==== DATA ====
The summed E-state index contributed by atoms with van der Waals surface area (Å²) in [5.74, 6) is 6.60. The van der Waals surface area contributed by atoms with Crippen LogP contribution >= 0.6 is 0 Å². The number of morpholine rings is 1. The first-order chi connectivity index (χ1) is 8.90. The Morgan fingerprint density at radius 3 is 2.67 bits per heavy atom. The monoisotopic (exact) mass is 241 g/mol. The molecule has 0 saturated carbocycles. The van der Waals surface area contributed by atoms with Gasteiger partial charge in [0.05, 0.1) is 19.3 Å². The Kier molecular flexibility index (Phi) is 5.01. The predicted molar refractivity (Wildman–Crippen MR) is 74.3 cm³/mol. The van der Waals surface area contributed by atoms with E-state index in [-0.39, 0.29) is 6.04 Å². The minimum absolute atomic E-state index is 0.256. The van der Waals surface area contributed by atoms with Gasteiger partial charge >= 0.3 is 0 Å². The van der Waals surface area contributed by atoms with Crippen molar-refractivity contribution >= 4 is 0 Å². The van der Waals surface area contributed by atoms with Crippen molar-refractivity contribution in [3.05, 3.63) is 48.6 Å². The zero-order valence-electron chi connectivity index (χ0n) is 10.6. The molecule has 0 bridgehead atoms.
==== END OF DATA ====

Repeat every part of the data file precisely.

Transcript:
The summed E-state index contributed by atoms with van der Waals surface area (Å²) in [5.74, 6) is 6.60. The van der Waals surface area contributed by atoms with Crippen LogP contribution >= 0.6 is 0 Å². The number of morpholine rings is 1. The first-order chi connectivity index (χ1) is 8.90. The Morgan fingerprint density at radius 3 is 2.67 bits per heavy atom. The monoisotopic (exact) mass is 241 g/mol. The molecule has 0 saturated carbocycles. The van der Waals surface area contributed by atoms with Gasteiger partial charge in [0.05, 0.1) is 19.3 Å². The Kier molecular flexibility index (Phi) is 5.01. The predicted molar refractivity (Wildman–Crippen MR) is 74.3 cm³/mol. The van der Waals surface area contributed by atoms with E-state index in [-0.39, 0.29) is 6.04 Å². The minimum absolute atomic E-state index is 0.256. The van der Waals surface area contributed by atoms with Gasteiger partial charge >= 0.3 is 0 Å². The van der Waals surface area contributed by atoms with Crippen molar-refractivity contribution >= 4 is 0 Å². The van der Waals surface area contributed by atoms with Crippen molar-refractivity contribution in [3.05, 3.63) is 48.6 Å². The zero-order valence-electron chi connectivity index (χ0n) is 10.6. The molecule has 0 bridgehead atoms.